Thanks to the ACLU, the Public Patent Foundation and a federal judge, the patents on the breast cancer genes are now invalid. That means that, once the decision becomes final, new tests will be on the market, and researchers will be able to pursue a greater understanding of what mutations on the genes mean.
Myriad will appeal. The case will probably eventually end up in the US Supreme Court. Myriad might get a stay of the trial court ruling pending that appeal. If they do, we’ll have to wait for our genes to be returned once again to their rightful owners – us.
Reprinted with permission.
This catalog showed up in my office mailbox today. Do I need to say any more than Think Before You Pink?
In other breast cancer news, Rachel at Our Bodies, Our Blog has a good summary (with lots of links) of the recently announced federal court decision to invalidate the patent on breast cancer genes.
Janice Horowitiz’ “Dueling Docs” feature at Huffington Post today is about the issue of girls reaching puberty at increasingly earlier ages than previous generations. Both Dr. Alisan Goldfarb and Dr. Stephen Safe talk about endocrine disruptors such as BPA (bisphenol-A, a carcinogenic component of some plastics found in some baby bottles and water containers) and pesticides. Certainly both types of chemicals are likely to be a factor in early menarche, but I find it surprising that those are the only factors mentioned. There’s no discussion of the roles of psychosocial stressors, low birth weight, or formula feeding. Neither physician gives serious consideration to the endocrine disruptors that are the hormones used in raising beef and dairy cattle as well as chicken in this country; Dr. Safe acknowledges that “[a]lmost all foods have endocrine disruptors”, but qualifies that statement with, “particularly fruits and vegetables.” (Do you suppose the beef and dairy lobby advertise at Huffington Post?)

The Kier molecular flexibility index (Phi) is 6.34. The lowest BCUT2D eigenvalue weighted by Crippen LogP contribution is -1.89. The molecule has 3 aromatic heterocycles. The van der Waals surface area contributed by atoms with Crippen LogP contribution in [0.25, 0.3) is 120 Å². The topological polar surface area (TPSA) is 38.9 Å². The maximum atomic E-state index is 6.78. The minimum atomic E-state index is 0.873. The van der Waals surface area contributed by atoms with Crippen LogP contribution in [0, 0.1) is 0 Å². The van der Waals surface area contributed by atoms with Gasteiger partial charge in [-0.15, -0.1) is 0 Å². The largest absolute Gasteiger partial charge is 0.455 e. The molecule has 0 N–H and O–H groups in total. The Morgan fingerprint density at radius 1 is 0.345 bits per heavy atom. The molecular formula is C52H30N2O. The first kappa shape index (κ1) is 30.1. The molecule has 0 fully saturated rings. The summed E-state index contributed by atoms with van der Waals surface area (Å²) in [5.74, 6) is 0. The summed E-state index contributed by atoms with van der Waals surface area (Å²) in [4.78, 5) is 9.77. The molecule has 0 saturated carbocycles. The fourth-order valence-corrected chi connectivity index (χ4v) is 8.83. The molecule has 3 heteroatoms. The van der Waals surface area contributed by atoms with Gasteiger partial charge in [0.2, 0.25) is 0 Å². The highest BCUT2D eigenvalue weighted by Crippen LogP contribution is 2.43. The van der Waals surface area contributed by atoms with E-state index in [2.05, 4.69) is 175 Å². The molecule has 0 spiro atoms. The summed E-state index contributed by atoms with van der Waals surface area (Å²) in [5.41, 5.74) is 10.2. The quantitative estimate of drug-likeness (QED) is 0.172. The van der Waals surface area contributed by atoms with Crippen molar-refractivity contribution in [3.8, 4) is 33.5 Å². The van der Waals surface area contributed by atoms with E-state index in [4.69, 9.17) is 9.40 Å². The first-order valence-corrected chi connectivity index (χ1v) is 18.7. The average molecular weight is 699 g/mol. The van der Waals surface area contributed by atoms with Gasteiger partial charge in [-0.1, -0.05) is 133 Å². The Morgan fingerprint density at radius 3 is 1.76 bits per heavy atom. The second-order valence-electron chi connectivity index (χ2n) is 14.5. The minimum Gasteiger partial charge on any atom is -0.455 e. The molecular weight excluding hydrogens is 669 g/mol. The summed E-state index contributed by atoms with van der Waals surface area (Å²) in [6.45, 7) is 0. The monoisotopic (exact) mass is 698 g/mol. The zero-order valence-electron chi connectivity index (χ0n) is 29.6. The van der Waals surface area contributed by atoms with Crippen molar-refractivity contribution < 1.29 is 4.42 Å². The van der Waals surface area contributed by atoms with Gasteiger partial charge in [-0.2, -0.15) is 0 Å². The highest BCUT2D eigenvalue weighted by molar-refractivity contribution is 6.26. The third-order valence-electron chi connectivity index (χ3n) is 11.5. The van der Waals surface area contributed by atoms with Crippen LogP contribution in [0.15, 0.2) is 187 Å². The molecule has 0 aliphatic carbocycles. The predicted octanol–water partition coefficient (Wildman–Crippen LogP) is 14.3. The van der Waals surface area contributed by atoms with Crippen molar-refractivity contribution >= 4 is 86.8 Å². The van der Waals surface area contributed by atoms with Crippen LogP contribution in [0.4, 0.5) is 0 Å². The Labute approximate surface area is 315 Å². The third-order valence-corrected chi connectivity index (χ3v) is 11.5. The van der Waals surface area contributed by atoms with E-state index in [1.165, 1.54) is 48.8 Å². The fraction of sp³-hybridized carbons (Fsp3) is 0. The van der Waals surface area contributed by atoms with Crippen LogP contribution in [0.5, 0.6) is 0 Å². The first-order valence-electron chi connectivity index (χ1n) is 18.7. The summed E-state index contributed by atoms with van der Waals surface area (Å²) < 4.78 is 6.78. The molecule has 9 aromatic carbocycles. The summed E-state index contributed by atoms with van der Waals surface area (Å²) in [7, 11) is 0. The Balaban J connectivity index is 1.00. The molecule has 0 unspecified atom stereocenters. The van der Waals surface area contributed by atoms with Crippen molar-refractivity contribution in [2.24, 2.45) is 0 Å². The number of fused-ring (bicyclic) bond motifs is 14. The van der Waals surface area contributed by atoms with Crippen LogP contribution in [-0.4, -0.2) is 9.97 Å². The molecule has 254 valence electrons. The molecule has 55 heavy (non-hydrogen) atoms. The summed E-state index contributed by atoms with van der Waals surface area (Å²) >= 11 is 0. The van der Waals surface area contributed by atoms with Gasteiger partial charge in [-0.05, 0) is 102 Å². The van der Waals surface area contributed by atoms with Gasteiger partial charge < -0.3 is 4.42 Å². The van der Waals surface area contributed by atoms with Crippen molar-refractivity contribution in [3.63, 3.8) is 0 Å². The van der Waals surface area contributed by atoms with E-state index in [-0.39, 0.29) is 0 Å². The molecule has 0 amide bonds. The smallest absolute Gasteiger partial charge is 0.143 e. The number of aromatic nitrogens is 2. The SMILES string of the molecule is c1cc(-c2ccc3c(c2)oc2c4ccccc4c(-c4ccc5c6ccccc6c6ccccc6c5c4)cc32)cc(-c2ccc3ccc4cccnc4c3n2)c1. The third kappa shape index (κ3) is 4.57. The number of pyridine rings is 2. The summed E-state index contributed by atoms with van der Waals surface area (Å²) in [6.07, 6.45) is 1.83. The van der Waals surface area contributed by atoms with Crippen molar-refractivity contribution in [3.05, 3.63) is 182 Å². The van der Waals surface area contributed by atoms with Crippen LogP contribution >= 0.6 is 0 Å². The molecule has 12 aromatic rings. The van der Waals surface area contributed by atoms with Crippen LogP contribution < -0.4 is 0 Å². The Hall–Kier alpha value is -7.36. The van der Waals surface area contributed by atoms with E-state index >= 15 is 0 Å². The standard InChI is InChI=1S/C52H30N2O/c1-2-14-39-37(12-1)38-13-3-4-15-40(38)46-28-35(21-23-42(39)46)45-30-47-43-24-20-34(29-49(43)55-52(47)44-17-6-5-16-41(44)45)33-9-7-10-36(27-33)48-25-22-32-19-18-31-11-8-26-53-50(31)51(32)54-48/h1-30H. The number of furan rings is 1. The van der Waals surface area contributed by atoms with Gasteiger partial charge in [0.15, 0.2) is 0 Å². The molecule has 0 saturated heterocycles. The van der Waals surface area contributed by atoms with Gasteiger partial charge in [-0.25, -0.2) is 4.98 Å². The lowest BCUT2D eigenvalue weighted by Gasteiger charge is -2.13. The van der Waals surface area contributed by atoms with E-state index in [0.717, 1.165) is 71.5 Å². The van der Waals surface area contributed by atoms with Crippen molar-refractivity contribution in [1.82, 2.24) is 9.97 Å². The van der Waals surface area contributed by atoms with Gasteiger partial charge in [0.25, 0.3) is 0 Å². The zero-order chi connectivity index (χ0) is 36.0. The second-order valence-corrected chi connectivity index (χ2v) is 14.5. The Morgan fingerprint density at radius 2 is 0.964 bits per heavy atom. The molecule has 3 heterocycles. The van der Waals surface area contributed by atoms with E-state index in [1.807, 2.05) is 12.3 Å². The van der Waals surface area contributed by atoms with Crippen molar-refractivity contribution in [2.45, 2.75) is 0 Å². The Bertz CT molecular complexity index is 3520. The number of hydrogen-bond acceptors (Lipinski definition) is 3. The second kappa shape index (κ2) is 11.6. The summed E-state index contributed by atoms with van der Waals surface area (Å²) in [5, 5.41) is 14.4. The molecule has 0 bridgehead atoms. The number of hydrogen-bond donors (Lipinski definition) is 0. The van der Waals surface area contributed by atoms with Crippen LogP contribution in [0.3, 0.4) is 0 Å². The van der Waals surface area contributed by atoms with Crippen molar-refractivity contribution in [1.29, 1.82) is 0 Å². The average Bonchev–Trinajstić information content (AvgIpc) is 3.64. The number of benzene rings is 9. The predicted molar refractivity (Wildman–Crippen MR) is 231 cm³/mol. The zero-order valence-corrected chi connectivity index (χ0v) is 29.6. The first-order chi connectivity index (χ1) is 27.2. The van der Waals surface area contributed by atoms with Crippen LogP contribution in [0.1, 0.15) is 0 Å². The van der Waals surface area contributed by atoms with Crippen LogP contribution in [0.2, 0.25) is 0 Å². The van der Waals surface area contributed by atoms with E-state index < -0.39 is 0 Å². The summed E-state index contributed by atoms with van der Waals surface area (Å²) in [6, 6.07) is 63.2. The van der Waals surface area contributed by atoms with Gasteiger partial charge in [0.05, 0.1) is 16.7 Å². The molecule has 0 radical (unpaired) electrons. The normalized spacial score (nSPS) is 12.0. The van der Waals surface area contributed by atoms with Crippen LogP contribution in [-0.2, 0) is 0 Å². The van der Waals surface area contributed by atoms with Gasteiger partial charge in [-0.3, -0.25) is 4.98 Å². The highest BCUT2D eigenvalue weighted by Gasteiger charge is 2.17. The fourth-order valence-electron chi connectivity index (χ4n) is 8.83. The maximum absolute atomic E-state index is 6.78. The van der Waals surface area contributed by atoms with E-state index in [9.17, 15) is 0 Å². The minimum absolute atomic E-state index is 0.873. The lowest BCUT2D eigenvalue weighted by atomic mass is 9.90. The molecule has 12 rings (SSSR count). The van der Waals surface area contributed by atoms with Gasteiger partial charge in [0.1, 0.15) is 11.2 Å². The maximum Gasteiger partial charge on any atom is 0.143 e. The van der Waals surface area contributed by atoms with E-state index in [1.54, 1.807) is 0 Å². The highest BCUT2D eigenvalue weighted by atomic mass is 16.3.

For a more thorough, nuanced analysis of this issue, see Sandra Steingraber’s report, The Falling Age of Puberty in U.S. Girls: What We Know, What We Need to Know, published in 2007 by the Breast Cancer Fund. Among other findings, Steingraber reports that new research has revealed that the amount of natural hormones a child’s body produces on its own is much lower than previously estimated; this means “safe levels” of exposure to synthetic hormones and endocrine disruptors must be recalibrated, and policy modified accordingly.